I’m sewing up my new version into the fashion shirt. (My muslin has been so tortured that it won’t hold another sleeve.)

Premature conclusions:
1. I may have DRAPED a sleeve, not drafted on. This method may work for me.
2. I may have forced myself into this ridiculous need because my arm hole is a bit weird (too tight).

Last fit, on the fashion fabric: nice. I can rotate my arm all around without distorting the bodice fabric.

crazy comfortable sleeve in small armholecrazy comfortable sleeve in small armholecrazy comfortable sleeve in small armhole
crazy comfortable sleeve in small armhole

Needs less width on the biceps. I can live with a sleeve like this and be seen in public. I’m sure sewists will cringe when they see how my seam rotates around the sleeve.

Ideas for next time: lower the arm hole at the underside with 0,5 cm. Also 0,5 cm more inward at the front. I need a little more space to tuck all the sleeve folds away.

Last play for the day: just a little more cutting and pasting at that ridiculous shape. Try and put it into a grain grid.
3 versions of the same sleeve.
1. the sleeve I found, with the rotating sleeve seam.
2. the same but straight on the grain. Versie “A”
3. version “B” that has everything transferred onto a proper grain grid.

The found pattern, crazy and comfortable:
crazy sleeve pattern with maximum wearing comfort

Version A = previous version but cut on grain:
crazy comfortable sleeve in small armhole

Version B, trying to match the side seams in length. Having som sort of straight line going from sleeve cap to wrist; cleaning up more lines:

crazy comfortable sleeve in small armholecrazy comfortable sleeve in small armhole
crazy comfortable sleeve in small armhole

end result version B::
crazy comfortable sleeve in small armhole

What do yo know, version B doesn’t look that unlike a conventional sleeve pattern after all. A sleeve block with a fairly squarish sleeve cap. (Back is left, Front is at the right of the picture).

Will have to sew these three up and try them for (final) fit. And then dare to sport crazy sleeves on my fabric shirt.

 

 

some residual notes in dutch for me:
3 versies:
1- m’n gevonden vorm. Met verdraaide achternaad. “versie krulletje”
2. deze vorm maar dan recht op de grain met z’n naad en de voornaad reechtgemaat van pols naar oksel. Wat weggeknipt is is aan de zijkant/andere naad erbij geleged en een beetje opgeschoond en ervoor gezorgd dat beide naden 59 cm lang zijn, net als de rechtgeknipte naad. “versie A”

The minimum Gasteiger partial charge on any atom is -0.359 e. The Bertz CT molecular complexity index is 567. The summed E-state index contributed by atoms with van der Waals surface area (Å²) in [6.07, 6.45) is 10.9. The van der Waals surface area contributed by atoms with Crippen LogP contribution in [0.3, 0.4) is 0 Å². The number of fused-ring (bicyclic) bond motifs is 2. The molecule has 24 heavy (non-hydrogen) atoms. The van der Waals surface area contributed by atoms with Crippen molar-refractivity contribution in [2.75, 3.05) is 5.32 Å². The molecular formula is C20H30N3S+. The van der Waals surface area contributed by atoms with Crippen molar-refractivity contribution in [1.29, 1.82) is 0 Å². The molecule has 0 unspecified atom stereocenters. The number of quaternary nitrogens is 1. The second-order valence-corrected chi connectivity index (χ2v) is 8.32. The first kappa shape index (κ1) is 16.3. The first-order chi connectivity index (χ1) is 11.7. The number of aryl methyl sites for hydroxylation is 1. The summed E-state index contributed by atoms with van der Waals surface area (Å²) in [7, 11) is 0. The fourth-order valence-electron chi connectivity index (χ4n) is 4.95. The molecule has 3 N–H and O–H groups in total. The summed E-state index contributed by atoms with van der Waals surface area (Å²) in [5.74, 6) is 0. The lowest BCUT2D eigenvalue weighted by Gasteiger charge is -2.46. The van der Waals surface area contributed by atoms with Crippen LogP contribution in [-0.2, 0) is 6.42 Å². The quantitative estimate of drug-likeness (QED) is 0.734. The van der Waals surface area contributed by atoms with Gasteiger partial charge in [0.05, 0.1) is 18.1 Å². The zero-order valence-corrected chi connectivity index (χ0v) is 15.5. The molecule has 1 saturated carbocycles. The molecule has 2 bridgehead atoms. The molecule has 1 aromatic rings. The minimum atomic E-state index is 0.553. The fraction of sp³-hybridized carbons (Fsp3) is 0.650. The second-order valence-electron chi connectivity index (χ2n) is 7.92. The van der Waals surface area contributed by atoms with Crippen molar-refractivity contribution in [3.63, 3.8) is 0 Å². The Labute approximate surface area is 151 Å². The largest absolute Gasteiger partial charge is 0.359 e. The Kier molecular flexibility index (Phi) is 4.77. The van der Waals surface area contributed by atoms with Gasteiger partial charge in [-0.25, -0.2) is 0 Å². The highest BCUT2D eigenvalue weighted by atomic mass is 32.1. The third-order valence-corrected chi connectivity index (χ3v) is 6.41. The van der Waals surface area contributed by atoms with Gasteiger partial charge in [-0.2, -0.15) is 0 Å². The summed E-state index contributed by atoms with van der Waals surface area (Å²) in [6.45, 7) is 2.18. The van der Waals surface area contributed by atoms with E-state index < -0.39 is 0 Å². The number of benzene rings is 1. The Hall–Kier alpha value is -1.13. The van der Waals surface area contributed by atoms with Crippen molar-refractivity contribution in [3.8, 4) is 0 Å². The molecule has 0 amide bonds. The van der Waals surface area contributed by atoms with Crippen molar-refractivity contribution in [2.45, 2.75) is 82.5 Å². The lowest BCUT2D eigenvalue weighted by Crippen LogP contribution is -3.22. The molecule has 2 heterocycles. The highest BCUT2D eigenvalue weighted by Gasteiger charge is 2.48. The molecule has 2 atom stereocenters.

3 “versie B” heeft de HP-polslijn recht op de grain liggen en een grid dat de grain volgt. Het voorpunt v d oksel is recht naar beneden/de pols geknipt en aan de achternaad is ruimte bijgemaakt zodat de ellebeoog 30 cm breedte krijgt en de pols 25 cm. Dit is een papieren oplossing waarvan je nog maar moet zien of het in 3D mooi wordt.

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Well fitting sleeves that allow for movement: angle of set in.

I cut the self drafted sleeves and put them into the bodice. Looks alright….ish. We’re only looking at the upper part: shoulders and sleeve cap. Shoulder seam length seems ok. (the neck line still has 2 cm seam allowance so … Continue reading

Grey little flowers blouse: tripping over arm hole.

AIM:

  1. To play some more with the armhole: position, fit, ease.
  2. the original Burda sleeve does not have the grain centered, does this have a function?
  3. another collar.

PATTERN ALTERATIONS made on the Grey Winter Deer blouse pattern:

  • bringing the armhole closer to the body in the front and back. Not taking in sideseam nor altering how it meets the sleeve. (my alterations widen the armhole… or not?)
  • shortening the shoulderseam by 2 cm. Doing this at the princess seam point instead of the arm hole. Just to find out.
  • taking off the integrated collar, inserting the collar from Deer & Doe instead.
  • a little more pronounced shaping at the underbust on the side front panels
  • not forgetting the horizontal dart in the front panels this time.

same alterations I made for the Grey Winter Deer when compared to the Stylish Cat Lady Blouse:

  • extend the front panel towards the collar, don’t let it bend away so fast

CUTTING:
using the front panel -free cut to extend the Center Front seam- for cutting the facings.

STAYSTITCHING:
not the sleeve seam though. (sleeve cap yes)

NOW CHANGE TO RIGHT COLOUR THREAD.

DARTS:
horizontal one in the front panel and the cup darts at the side.

SEWING:

  1. sleeve seam
  2. zipper (new way, just like a lined zipper pouch.)
  3. long seams
  4. shoulder seams